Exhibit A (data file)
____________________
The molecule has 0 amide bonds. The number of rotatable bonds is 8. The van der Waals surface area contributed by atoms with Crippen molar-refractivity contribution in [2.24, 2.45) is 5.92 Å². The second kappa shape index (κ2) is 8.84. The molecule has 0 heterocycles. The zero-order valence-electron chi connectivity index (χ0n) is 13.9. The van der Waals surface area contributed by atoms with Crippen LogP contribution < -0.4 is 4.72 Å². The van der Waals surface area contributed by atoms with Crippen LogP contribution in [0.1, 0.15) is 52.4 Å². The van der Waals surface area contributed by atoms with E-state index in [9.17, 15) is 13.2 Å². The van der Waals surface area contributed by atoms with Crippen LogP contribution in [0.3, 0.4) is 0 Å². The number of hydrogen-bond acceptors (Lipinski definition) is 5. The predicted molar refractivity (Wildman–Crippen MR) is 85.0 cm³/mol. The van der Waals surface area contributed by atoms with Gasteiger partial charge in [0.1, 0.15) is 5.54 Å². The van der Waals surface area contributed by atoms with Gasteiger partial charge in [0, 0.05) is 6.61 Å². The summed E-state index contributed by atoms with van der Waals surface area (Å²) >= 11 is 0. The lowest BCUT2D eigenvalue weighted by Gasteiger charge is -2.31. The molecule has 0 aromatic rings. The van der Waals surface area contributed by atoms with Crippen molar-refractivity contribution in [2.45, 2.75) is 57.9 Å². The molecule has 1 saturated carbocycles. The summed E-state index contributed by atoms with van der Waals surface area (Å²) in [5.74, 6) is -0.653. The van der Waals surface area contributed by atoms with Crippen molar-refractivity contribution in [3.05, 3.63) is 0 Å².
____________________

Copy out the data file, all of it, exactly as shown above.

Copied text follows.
The molecule has 0 amide bonds. The number of rotatable bonds is 8. The van der Waals surface area contributed by atoms with Crippen molar-refractivity contribution in [2.24, 2.45) is 5.92 Å². The second kappa shape index (κ2) is 8.84. The molecule has 0 heterocycles. The zero-order valence-electron chi connectivity index (χ0n) is 13.9. The van der Waals surface area contributed by atoms with Crippen LogP contribution < -0.4 is 4.72 Å². The van der Waals surface area contributed by atoms with Crippen LogP contribution in [0.1, 0.15) is 52.4 Å². The van der Waals surface area contributed by atoms with E-state index in [9.17, 15) is 13.2 Å². The van der Waals surface area contributed by atoms with Crippen LogP contribution in [0.3, 0.4) is 0 Å². The number of hydrogen-bond acceptors (Lipinski definition) is 5. The predicted molar refractivity (Wildman–Crippen MR) is 85.0 cm³/mol. The van der Waals surface area contributed by atoms with Gasteiger partial charge in [0.1, 0.15) is 5.54 Å². The van der Waals surface area contributed by atoms with Gasteiger partial charge in [0, 0.05) is 6.61 Å². The summed E-state index contributed by atoms with van der Waals surface area (Å²) >= 11 is 0. The lowest BCUT2D eigenvalue weighted by Gasteiger charge is -2.31. The molecule has 0 aromatic rings. The van der Waals surface area contributed by atoms with Crippen molar-refractivity contribution in [2.45, 2.75) is 57.9 Å². The molecule has 1 saturated carbocycles. The summed E-state index contributed by atoms with van der Waals surface area (Å²) in [5.74, 6) is -0.653. The van der Waals surface area contributed by atoms with Crippen molar-refractivity contribution in [3.05, 3.63) is 0 Å².